The blocking device 40B is shown connected to a pair of capacitors in a similar manner as the circuit for handle 40A. When, however, handle 40A is touched, blocking element 40B is disabled. That is, blocking element 40B will not actuate the coil K2B, when it is touched, since no power source is provided in this circuit. Thus, blocking element 40B cannot release the solenoid 57. However, reference should be made to blocking elements 41B, 42B, etc., which are shown to be connected in parallel to block 40 BZ through a pair of capacitors. When handle 40A is touched, thus resulting in the closure of switch 54, power is also provided to the coil K1B. Thus, when any of the blocking elements 41B-46B are touched, or come close to a patient or an object, the transistor 59 is turned on, thus completing a circuit through coil K1B. This opens normally closed contact 56 which removes the power to the solenoid 57, thus activating the brake. Similar circuits are provided for the remaining blocking elements.
FIG. 7 shows a detailed circuit diagram of the blocks shown in FIG. 6. Since each of these blocks are electrically similar, only one such block Z is shown in FIG. 7. Either a handle, or a blocking strip is connected to a pair of capacitors having a value of 3.3pF. One of the capacitors is connected to a 60 volt, 100 KHZ power source. When the handle or blocking is touched by an object or a person, the additional capacitances caused by the interfering object alters the electrical field characteristics of the circuit. The sensitivity of the circuit can be adjusted by the variable resistor R. When a blocking strip is connected, it is desirable to adjust the resistor R in a manner to increase the sensitivy of the circuit. That is, a smaller amount of capacitance is required to actuate the circuit. Thus, the circuit can be actuated, i.e., the coil 61 can be actuated, when a person or object come close to the blocking strip, without actually contacting the strip. This provides added safety.
FIGS. 8 and 9 show the various waveforms in the block Z at the various points designated in FIG. 7. FIG. 8 refers to the waveforms that exist when the device is not actuated, whereas FIG. 9 shows the various waveforms that occur when the handle or blocking element is touched by a person or an object. It should be noted that when the handle or blocking element is touched, thus resulting in additional capacitance in the circuit, the waveform at point 1 of FIG. 7 changes from the waveform 1A in FIG. 8 to the waveform 1B in FIG. 9. The waveform at point 2 in block Z shows the effect of the variable resistor R both in an activated and unactivated state. The waveform at point 3 shows the effect of the diode 70, resistor 71, and capacitor 72, which form a rectifier circuit. Box 60 is a buffer stage which processes the signal as shown at points 4, 5, and 6 of FIGS. 8 and 9. It should be noted that the output stage designated as point 7 in FIG. 7, is at a 15 volt level when a device is not actuated. This corresponds to the transistor 62 being in an open condition. When a device is actuated, by the touching of the handle or blocking element, point 7, as shown in FIG. 7, is at zero volts, which indicates that the transistor is in an "on" position, and current flows therethrough thus activating the coil 61, which in turn actuates the double throw switches as described above.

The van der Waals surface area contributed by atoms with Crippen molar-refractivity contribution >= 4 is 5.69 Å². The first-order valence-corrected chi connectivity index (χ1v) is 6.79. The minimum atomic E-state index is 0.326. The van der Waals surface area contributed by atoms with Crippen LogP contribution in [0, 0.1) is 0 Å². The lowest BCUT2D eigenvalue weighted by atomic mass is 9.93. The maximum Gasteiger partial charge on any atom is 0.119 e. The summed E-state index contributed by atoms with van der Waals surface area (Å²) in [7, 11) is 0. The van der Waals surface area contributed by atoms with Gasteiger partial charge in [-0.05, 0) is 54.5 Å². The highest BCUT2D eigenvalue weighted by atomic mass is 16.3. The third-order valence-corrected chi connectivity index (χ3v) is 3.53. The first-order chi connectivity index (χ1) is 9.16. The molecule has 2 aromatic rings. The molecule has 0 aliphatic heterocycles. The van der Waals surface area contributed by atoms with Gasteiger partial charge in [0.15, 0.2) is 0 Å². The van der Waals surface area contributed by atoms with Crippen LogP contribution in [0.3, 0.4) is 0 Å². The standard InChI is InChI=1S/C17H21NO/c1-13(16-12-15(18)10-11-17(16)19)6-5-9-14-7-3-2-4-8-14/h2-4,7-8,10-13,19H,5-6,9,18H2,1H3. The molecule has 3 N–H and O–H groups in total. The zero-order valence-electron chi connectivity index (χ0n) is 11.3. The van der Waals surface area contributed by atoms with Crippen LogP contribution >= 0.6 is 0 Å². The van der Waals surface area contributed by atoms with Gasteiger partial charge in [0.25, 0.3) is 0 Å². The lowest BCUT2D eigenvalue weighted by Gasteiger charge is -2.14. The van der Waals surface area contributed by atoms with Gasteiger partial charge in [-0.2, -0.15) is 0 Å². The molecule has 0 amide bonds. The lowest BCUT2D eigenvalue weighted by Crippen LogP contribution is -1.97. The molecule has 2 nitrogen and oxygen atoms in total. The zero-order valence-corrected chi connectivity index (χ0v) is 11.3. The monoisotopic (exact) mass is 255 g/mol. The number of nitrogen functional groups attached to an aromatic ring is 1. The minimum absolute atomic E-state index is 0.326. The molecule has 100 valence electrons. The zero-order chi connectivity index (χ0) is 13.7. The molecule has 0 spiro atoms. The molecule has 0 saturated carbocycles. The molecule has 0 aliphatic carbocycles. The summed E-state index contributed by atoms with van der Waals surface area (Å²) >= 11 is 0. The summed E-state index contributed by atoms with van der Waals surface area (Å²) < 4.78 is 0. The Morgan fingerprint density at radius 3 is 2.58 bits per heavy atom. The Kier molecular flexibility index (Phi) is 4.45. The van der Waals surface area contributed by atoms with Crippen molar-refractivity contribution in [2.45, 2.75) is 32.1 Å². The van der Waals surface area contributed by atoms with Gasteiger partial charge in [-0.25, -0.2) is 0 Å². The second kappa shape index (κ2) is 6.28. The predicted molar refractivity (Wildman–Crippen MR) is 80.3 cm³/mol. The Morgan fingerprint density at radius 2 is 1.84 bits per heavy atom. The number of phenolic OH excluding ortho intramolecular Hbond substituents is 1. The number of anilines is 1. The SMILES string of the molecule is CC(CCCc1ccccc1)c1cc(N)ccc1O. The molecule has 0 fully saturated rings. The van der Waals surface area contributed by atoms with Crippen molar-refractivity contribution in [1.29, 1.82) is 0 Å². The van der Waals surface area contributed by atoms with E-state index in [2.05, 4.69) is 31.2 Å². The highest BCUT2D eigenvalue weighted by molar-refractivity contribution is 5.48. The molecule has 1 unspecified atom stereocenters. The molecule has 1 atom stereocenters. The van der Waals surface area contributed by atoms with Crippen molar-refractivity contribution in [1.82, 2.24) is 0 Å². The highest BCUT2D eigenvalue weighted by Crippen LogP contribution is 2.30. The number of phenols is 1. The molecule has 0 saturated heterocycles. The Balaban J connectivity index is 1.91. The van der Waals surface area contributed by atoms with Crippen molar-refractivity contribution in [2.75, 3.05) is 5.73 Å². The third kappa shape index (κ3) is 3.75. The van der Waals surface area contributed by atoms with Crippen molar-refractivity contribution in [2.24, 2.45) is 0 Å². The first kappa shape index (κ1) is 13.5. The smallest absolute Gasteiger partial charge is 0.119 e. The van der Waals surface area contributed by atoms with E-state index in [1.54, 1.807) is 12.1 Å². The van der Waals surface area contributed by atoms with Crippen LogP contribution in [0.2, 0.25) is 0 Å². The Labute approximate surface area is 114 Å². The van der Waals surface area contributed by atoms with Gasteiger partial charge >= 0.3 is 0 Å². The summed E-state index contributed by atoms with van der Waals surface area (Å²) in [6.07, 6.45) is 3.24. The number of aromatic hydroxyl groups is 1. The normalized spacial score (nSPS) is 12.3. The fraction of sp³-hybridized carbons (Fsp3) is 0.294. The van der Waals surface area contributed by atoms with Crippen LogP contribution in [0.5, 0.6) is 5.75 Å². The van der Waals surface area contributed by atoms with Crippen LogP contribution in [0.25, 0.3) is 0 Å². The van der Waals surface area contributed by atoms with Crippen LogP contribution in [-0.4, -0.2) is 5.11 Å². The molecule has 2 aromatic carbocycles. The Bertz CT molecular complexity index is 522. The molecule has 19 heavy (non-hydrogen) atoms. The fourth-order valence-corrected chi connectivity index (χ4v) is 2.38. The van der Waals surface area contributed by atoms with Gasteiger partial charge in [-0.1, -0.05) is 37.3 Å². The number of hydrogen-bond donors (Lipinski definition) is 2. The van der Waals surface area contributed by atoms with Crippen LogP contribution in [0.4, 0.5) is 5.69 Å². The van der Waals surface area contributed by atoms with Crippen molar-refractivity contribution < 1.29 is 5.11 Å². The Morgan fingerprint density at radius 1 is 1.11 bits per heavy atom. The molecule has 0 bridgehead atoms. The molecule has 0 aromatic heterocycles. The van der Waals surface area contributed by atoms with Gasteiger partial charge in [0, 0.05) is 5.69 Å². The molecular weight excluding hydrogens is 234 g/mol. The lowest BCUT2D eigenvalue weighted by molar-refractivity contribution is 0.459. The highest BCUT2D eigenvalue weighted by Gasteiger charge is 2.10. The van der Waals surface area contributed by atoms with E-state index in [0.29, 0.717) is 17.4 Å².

It should be appreciated to one of ordinary skill in the art that a number of modifications in the device can be provided. For example, if the swing arm unit is large and of great weight, it is often advantageous that the movement of the swing arm, after the brake has been released, be accomplished by an electric motor. In such a case, circuitry can be provided to automatically move the swing arm when the handle is touched.
Further, in some cases, just one handle will be sufficient for actuating both brakes. This can be provided by an alternate form of switch which, when the handle is actuated, one brake mechanism is released, whereupon the next actuation of the handle results in release of the opposite brake. Such alternate types of switches are known in the art.
The figures described herein represent a preferred embodiment of the invention, however other embodiments and numerous modifications are well within the scope of the present invention. These other embodiments and modifications will be apparent to those of ordinary skill in the art.
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|US5651044 *||Oct 2, 1995||Jul 22, 1997||General Electric Company||Capacitive proximity detector for radiation imager position control|
|US5805664 *||Oct 2, 1995||Sep 8, 1998||General Electric Company||Imager control system with contact detector|
|US7806589 *||Sep 24, 2008||Oct 5, 2010||University Of Pittsburgh||Bi-plane X-ray imaging system|
|US8419276 *||Nov 20, 2008||Apr 16, 2013||Hitachi Medical Corporation||Mobile X-ray apparatus|
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|U.S. Classification||378/91, 378/117, 378/197, 378/181|
|International Classification||A61B6/10, A61B6/00|
|Cooperative Classification||A61B6/4476, A61B6/105, A61B6/102|
|European Classification||A61B6/44L, A61B6/10B, A61B6/10B2|